Public documents are:
The written official acts, or records of the official acts of the sovereign authority, official bodies and tribunals, and public officers, whether of the Philippines, or of a foreign country;
Documents acknowledge[d] before a notary public except last wills and testaments; and
Public records, kept in the Philippines, [or] private documents required by law to [be] entered therein.
All other writings are private. [emphasis and underscore ours]
The chemistry report showing a positive result of the paraffin test is a public document. As a public document, the rule on authentication does not apply. It is admissible in evidence without further proof of its due execution and genuineness; the person who made the report need not be presented in court to identify, describe and testify how the report was conducted. Moreover, documents consisting of entries in public records made in the performance of a duty by a public officer are prima facie evidence of the facts stated therein.20cralaw virtualaw library

In the present case, notwithstanding the fact that it was Captain Benjamin Rubio who was presented in court to identify the chemistry report and not the forensic chemist who actually conducted the paraffin test on the petitioner, the report may still be admitted because the requirement for authentication does not apply to public documents. In other words, the forensic chemist does not need to be presented as witness to identify and authenticate the chemistry report. Furthermore, the entries in the chemistry report are prima facie evidence of the facts they state, that is, of the presence of gunpowder residue on the left hand of Johan and on the right hand of the petitioner. As a matter of fact, the petitioner herself admitted the presence of gunpowder nitrates on her fingers, albeit ascribing their presence from a match she allegedly lighted.21 Accordingly, we hold that the chemistry report is admissible as evidence.

On the issue of the normal process versus the actual process conducted during the test raised by the petitioner, suffice it to say that in the absence of proof to the contrary, it is presumed that the forensic chemist who conducted the report observed the regular procedure. Stated otherwise, the courts will not presume irregularity or negligence in the performance of one’s duties unless facts are shown dictating a contrary conclusion. The presumption of regularity in favor of the forensic chemist compels us to reject the petitioner’s contention that an explanation has to be given on how the actual process was conducted. Since the petitioner presented no evidence of fabrication or irregularity, we presume that the standard operating procedure has been observed.

We note at this point that while the positive finding of gunpowder residue does not conclusively show that the petitioner indeed fired a gun, the finding nevertheless serves to corroborate the prosecution eyewitnesses’ testimony that the petitioner shot the victim. Furthermore, while it is true that cigarettes, fertilizers, urine or even a match may leave traces of nitrates, experts confirm that these traces are minimal and may be washed off with tap water, unlike the evidence nitrates left behind by gunpowder.

Change in the date of the commission of the crime, where the disparity is not great, is merely a formal amendment, thus, no arraignment is required 

The petitioner claims that she was not arraigned on the amended information for which she was convicted. The petitioner’s argument is founded on the flawed understanding of the rules on amendment and misconception on the necessity of arraignment in every case. Thus, we do not see any merit in this claim.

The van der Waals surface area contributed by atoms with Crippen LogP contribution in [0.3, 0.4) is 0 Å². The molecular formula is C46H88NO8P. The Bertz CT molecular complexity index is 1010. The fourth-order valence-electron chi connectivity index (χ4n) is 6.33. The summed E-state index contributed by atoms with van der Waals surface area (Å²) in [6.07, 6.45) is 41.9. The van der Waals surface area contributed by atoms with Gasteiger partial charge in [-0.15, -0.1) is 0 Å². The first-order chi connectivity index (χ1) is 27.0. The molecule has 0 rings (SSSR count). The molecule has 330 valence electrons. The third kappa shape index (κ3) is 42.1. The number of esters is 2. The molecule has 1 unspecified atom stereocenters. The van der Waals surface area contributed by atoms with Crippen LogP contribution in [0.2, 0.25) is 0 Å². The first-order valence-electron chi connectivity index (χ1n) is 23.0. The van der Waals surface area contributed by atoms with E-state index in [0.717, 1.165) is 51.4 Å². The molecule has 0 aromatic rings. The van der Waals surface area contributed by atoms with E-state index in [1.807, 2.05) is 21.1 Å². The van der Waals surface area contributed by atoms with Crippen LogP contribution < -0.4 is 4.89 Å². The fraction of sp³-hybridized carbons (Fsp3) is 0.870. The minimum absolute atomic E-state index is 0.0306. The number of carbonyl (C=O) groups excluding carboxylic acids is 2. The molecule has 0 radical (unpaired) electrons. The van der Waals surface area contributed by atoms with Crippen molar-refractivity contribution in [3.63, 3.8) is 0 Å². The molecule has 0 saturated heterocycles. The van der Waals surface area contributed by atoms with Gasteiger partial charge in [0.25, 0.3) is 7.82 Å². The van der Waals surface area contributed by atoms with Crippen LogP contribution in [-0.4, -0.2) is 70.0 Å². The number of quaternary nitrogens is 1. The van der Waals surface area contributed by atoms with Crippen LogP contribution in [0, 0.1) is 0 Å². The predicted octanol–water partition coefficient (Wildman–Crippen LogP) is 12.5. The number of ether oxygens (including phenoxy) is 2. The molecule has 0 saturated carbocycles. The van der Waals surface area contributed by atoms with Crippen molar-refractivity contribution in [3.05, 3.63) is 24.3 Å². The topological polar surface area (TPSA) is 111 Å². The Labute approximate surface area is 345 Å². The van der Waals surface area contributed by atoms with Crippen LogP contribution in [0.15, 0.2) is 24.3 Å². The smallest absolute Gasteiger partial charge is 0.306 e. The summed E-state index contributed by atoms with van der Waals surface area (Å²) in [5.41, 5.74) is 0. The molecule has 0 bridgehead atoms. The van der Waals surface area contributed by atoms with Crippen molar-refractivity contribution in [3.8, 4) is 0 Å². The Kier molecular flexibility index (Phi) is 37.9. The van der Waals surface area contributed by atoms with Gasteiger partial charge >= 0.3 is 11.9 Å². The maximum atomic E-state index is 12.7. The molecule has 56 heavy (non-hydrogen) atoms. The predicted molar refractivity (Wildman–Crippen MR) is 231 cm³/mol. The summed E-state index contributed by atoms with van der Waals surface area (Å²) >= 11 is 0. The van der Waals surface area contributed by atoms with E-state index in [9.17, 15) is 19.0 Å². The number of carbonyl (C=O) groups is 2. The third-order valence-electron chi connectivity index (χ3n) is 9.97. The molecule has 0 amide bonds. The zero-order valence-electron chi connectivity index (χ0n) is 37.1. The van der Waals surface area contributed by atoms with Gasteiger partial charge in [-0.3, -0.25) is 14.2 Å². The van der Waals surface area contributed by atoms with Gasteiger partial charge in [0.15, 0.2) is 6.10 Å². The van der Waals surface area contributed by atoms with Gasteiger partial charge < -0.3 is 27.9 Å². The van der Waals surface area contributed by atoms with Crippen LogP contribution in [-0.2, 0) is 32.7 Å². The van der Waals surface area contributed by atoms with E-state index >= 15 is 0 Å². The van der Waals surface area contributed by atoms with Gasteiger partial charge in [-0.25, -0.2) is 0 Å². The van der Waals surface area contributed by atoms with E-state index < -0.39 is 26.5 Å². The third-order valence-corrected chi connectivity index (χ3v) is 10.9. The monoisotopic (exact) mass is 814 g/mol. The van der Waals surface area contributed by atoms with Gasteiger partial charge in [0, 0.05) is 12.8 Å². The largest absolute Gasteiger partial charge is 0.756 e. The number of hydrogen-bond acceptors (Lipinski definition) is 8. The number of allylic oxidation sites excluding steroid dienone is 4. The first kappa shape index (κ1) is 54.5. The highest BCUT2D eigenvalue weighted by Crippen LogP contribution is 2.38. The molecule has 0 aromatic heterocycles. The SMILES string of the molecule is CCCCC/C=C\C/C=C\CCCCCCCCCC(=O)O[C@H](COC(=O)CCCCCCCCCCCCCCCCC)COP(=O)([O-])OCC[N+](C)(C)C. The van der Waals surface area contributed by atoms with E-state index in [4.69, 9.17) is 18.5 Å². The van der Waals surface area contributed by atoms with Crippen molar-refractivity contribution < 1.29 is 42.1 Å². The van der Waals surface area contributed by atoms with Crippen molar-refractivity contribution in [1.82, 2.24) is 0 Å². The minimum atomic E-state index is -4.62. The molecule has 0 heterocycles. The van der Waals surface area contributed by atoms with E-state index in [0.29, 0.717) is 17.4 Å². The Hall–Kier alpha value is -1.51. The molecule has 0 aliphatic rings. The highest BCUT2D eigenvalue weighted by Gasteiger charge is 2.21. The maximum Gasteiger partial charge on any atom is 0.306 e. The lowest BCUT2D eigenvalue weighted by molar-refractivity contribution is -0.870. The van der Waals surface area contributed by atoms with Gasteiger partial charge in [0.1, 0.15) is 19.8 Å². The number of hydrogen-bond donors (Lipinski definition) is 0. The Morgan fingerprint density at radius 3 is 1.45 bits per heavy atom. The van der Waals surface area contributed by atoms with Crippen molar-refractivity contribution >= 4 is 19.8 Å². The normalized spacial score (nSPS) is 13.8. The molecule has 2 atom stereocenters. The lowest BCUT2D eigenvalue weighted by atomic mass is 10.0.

Section 14, Rule 110 of the Rules of Court permits a formal amendment of a complaint even after the plea but only if it is made with leave of court and provided that it can be done without causing prejudice to the rights of the accused. Section 14 provides:chanrobles virtua1aw 1ibrary
Section 14. Amendment or substitution. A complaint or information may be amended, in form or in substance, without leave of court, at any time before the accused enters his plea. After the plea and during the trial, a formal amendment may only be made with leave of court and when it can be done without causing prejudice to the rights of the accused.

However, any amendment before plea, which downgrades the nature of the offense charged in or excludes any accused from the complaint or information, can be made only upon motion by the prosecutor, with notice to the offended party and with leave of court. The court shall state its reasons in resolving the motion and copies of its order shall be furnished all parties, especially the offended party.

If it appears at any time before judgment that a mistake has been made in charging the proper offense, the court shall dismiss the original complaint or information upon the filing of a new one charging the proper offense in accordance with section 19, Rule 119, provided the accused [would] not be placed in double jeopardy. The court may require the witnesses to give bail for their appearance at the trial. [emphasis and underscore ours]
A mere change in the date of the commission of the crime, if the disparity of time is not great, is more formal than substantial. Such an amendment would not prejudice the rights of the accused since the proposed amendment would not alter the nature of the offense.

The test as to when the rights of an accused are prejudiced by the amendment of a complaint or information is when a defense under the complaint or information, as it originally stood, would no longer be available after the amendment is made, when any evidence the accused might have would no longer be available after the amendment is made, and when any evidence the accused might have would be inapplicable to the complaint or information, as amended.22cralaw virtualaw library